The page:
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This book examines the comic and philosophical aspects of Apuleius' Metamorphoses, the ancient Roman novel also known as The Golden Ass. The tales that comprise the novel, long known for their bawdiness and wit, describe the adventures of Lucius, a man who is transformed into an ass. Carl Schlam argues that the work cannot be seen as purely comic or wholly serious; he says that the entertainment offered by the novel includes a vision of the possibilities of grace and salvation.
Many critics have seen a discontinuity between the comedic aspects of the first ten tales and the more elevated account in the eleventh of the initiation of Lucius into the cult of Isis. But Schlam uncovers patterns of narrative and a thematic structure that give coherence to the adventures of Lucius and to the diversity of tales embedded in the principal narrative. Schlam sees a single seriocomic purpose pervading the narrative, which is marked by elements of burlesque as well as intimations of an ethical religious purpose.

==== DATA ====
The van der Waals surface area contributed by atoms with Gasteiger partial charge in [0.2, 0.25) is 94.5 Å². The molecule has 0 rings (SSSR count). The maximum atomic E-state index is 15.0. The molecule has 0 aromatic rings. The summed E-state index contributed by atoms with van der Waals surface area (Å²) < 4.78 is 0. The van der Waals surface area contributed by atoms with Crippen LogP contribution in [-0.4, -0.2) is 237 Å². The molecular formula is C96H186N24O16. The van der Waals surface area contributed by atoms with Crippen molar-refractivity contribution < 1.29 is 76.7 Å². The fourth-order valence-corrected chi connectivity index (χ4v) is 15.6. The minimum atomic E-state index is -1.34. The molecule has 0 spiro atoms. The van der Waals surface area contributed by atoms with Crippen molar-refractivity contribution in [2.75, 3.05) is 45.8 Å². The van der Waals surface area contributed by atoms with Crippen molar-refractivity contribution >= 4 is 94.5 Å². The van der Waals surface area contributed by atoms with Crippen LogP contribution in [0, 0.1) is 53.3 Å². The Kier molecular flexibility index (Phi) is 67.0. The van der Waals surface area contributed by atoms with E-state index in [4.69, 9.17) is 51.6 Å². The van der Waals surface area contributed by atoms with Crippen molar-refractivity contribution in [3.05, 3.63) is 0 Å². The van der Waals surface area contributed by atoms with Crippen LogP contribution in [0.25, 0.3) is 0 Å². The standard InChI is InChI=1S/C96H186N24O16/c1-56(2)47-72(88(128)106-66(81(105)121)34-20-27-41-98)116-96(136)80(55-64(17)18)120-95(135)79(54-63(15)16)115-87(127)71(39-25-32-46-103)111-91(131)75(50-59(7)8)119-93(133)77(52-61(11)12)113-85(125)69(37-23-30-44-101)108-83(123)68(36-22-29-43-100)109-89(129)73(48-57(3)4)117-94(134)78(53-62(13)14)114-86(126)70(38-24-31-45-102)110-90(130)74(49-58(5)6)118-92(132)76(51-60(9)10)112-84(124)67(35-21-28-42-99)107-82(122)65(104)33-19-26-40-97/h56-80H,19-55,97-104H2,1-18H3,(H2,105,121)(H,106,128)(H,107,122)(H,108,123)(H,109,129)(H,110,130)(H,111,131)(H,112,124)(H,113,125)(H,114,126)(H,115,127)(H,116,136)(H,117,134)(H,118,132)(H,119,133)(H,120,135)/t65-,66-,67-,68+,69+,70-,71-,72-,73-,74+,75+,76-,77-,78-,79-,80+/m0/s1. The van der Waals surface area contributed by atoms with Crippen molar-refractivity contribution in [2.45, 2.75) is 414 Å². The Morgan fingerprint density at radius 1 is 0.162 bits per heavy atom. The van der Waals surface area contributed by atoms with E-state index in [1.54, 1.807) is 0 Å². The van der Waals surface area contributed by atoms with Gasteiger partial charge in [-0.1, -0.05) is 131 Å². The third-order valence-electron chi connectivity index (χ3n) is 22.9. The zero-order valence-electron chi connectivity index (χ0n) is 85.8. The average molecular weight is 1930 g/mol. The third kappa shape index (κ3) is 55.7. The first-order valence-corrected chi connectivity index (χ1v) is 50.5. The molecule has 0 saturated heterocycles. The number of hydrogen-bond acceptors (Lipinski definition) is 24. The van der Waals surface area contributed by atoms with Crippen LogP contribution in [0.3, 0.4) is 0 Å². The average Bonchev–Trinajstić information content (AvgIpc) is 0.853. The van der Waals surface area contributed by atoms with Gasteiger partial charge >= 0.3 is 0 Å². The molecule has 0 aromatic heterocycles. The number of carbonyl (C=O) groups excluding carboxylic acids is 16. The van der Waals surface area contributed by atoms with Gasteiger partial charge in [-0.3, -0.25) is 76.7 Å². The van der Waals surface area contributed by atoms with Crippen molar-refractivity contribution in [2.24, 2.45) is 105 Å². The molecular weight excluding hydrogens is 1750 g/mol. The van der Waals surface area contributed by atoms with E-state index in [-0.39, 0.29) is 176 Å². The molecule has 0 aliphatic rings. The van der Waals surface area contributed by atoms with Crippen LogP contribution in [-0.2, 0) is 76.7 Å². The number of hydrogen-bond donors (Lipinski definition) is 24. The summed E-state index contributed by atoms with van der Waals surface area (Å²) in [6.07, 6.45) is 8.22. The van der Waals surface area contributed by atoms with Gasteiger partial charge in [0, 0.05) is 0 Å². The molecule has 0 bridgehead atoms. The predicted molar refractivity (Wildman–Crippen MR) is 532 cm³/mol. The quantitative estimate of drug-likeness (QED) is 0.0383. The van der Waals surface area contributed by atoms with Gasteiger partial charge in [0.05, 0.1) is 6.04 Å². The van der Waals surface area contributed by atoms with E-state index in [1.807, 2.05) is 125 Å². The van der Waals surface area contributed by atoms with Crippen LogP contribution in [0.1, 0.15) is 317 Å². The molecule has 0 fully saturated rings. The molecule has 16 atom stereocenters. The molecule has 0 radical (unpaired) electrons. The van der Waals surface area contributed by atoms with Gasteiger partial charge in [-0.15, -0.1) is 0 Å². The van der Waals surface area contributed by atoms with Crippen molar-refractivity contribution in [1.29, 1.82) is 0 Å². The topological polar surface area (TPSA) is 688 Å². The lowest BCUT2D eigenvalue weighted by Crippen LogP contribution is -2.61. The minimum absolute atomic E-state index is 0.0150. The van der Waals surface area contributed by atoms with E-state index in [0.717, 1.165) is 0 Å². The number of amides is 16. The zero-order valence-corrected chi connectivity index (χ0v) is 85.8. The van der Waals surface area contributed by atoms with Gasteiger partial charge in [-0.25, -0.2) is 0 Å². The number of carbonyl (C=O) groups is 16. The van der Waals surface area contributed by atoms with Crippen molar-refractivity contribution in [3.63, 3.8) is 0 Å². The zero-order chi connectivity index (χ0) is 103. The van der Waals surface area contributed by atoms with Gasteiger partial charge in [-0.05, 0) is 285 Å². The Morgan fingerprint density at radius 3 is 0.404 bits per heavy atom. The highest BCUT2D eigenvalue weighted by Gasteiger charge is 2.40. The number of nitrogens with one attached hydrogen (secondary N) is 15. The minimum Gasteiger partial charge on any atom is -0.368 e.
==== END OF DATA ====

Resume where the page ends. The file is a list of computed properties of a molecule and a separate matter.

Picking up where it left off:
As Schlam points out, however, the world of second-century Rome cannot easily be divided into the sacred and the secular. Such neat distinctions were largely unknown in the ancient world, and Apuleius' tales are a part of a tradition, flowing from Homer, that addressed both religious and philosophical issues.
Originally published in 1992.
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"This is a most useful book on the Metamorphoses, chock full of important and relevant information. It presents a clear and compelling argument for the overall structure of the work and the consistency of thematic patterns within it."--David Konstan, Brown University
Carl C. Schlam, professor of classics at Ohio Sate University, is author of Cupid and Psyche: Apuleius and the Monuments.
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Book Description The University of North Caroli, 1992. Hardcover. Condition: New. Never used!. Seller Inventory # P11080782013X